8 World Health Organization. The ICD-10 Classification of Mental and Behavioural Disorders: Clinical Description and Diagnostic Guidelines. WHO, 1992.
9 Jenkins, R, Meltzer, H. The National Survey of Psychiatric Morbidity in Great Britain. Soc Psychiatry Psychiatr Epidemiol 1995; 30: 14.
10 Bebbington, PE, Nayani, T. The Psychosis Screening Questionnaire. Int J Methods Psychiatr Res 1995; 5: 1119.
11 Morgan, C, Dazzan, P, Morgan, K, Jones, P, Harrison, G, Leff, J, Murray, R, Fearon, P, ÆOP Study Group. First episode psychosis and ethnicity: initial findings from the ÆSOP study. World Psychiatry 2006; 5: 40–6.
12 Kirkbride, JB, Fearon, P, Morgan, C, Dazzan, P, Morgan, K, Tarrant, J, Lloyd, T, Holloway, J, Hutchinson, G, Leff, JP, Mallett, RM, Harrison, GL, Murray, RM, Jones, PB. Heterogeneity in incidence rates of schizophrenia and other psychotic syndromes: findings from the 3-center ÆSOP study. Arch Gen Psychiatry 2006; 63: 250–8.
13 Mallett, R. Sociodemographic Schedule. Institute of Psychiatry, 1997.
14 Bhugra, D, Bhui, K, Mallett, R, Desai, M, Singh, J, Leff, J. Cultural identity and its measurement: a questionnaire for Asians. Int Rev Psychiatry 1999; 11: 244–9.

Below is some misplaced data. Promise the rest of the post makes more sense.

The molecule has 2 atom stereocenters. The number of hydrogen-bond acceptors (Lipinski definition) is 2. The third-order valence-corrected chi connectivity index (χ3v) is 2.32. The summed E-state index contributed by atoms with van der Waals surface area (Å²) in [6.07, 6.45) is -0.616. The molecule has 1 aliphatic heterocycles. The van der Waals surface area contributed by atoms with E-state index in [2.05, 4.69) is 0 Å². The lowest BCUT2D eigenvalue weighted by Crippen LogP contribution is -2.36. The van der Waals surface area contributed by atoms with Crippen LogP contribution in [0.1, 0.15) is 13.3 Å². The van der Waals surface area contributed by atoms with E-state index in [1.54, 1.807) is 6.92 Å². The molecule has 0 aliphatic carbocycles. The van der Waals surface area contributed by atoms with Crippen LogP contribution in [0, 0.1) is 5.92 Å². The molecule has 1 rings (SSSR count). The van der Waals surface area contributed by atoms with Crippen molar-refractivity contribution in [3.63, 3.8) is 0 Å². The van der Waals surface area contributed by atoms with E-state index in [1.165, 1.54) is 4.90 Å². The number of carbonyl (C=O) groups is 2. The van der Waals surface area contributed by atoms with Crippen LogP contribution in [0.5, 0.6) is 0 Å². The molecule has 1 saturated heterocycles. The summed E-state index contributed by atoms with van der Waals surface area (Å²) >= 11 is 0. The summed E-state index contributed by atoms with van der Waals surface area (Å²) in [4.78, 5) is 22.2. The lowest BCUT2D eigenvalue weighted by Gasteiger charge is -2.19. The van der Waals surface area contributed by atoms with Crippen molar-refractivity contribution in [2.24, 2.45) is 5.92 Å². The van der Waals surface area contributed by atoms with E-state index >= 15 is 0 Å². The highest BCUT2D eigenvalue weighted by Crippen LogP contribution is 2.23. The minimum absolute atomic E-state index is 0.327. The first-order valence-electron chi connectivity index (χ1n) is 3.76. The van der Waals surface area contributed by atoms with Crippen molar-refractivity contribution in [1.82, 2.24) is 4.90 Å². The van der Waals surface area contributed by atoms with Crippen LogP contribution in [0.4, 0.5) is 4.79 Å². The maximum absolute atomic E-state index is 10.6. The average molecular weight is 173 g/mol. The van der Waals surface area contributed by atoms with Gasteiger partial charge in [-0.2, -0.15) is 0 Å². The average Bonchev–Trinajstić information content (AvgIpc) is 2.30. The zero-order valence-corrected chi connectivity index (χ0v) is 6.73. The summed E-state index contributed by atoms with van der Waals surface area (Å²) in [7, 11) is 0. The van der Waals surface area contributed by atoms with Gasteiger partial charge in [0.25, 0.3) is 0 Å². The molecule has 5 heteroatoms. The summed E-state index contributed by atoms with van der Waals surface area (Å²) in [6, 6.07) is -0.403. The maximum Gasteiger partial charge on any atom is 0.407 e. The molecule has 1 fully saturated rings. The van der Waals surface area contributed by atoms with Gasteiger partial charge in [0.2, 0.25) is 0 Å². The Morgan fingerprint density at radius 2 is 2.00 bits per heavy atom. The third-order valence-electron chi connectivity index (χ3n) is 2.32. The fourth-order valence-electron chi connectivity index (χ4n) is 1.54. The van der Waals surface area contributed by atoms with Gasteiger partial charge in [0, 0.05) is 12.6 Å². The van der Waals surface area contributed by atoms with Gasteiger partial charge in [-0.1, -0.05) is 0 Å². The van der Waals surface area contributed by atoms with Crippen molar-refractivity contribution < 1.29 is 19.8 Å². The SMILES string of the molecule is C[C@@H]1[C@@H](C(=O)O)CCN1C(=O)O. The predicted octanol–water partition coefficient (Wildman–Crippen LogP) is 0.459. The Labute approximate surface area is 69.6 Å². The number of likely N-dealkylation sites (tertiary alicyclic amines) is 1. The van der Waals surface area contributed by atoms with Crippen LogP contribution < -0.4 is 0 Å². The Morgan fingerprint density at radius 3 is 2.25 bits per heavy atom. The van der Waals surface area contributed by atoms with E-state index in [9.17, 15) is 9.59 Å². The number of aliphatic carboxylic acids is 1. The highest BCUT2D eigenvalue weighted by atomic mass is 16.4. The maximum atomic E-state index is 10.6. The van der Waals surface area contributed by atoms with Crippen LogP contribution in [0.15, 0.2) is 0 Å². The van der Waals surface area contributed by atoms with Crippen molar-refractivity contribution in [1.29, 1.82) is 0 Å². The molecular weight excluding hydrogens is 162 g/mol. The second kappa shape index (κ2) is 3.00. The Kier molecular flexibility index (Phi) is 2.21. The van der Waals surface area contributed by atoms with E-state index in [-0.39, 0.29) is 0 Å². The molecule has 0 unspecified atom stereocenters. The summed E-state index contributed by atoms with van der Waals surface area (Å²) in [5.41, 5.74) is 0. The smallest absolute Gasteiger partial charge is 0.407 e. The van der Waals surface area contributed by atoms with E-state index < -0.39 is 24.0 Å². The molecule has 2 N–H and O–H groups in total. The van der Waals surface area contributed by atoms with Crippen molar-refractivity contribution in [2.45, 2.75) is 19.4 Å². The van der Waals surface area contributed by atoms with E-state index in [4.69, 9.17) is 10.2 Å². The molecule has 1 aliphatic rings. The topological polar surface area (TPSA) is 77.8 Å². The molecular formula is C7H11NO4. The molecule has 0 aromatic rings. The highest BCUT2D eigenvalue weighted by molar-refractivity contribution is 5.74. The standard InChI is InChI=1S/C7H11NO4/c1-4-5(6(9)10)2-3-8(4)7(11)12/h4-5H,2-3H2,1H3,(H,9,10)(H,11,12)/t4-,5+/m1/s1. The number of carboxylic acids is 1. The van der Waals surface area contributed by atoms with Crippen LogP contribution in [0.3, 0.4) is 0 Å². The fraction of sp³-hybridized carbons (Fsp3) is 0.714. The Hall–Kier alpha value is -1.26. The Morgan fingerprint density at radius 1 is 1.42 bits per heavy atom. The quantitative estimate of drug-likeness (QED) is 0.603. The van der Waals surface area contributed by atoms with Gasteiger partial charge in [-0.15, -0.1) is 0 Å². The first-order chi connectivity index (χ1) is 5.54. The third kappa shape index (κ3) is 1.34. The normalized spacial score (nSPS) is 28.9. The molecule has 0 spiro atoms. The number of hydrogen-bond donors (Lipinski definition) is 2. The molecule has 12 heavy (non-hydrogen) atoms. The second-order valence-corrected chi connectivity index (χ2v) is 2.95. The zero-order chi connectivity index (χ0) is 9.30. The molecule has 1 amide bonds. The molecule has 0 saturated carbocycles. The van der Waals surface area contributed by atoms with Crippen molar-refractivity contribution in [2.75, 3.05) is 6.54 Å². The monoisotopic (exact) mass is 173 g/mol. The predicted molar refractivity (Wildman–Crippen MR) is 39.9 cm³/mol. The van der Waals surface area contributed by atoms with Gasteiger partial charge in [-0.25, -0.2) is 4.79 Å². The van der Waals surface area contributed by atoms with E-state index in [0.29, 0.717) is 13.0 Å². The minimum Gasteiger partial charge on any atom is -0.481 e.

15 World Health Organization. Schedules for Clinical Assessment in Neuropsychiatry (SCAN) Version 2.0. WHO, 1994.
16 Wing, JK, Sturt, E. The PSE-ID-CATEGO System: Supplementary Manual. Medical Research Council, 1978.
17 Roe, D. A prospective study on the relationship between self-esteem and functioning during the first year after being hospitalized for psychosis. J Nerv Ment Dis 2003; 191: 45–9.
18 Rosenberg, M. Society and the Adolescent Self-image. Princeton Associated Press, 1965.
19 Robson, P. Development of a new self-report questionnaire to measure self-esteem. Psychol Med 1989; 19: 513–18.
20 Baron, RM, Kenny, DA. The moderator mediator variable distinction in social psychological research – conceptual, strategic, and statistical considerations. J Pers Soc Psychol 1986; 51: 1173–82.
21 Raune, D, Bebbington, P, Dunn, GD. Event attributes and the content of psychotic experiences in first episode psychosis. Psychol Med 2006; 36: 221–30.
22 Garety, PA, Bebbington, P, Fowler, D, Freeman, D, Kuipers, E. Implications for neurobiological research of cognitive models of psychosis. Psychol Med 2007; 37: 1377–91.
23 British Broadcasting Corporation News. Q & A: Expelled Pupils. BBC, 2004. (http://news.bbc.co.uk/1/hi/education/4022123.stm).
24 Fowler, D, Freeman, D, Smith, B, Kuipers, E, Bebbington, P, Bashforth, H, Coker, S, Hodgekins, J, Gracie, A, Dunn, G, Garety, P. The Brief Core Schema Scales (BCSS): psychometric properties and associations with paranoia and grandiosity in non-clinical and psychosis samples. Psychol Med 2006; 36: 749–59.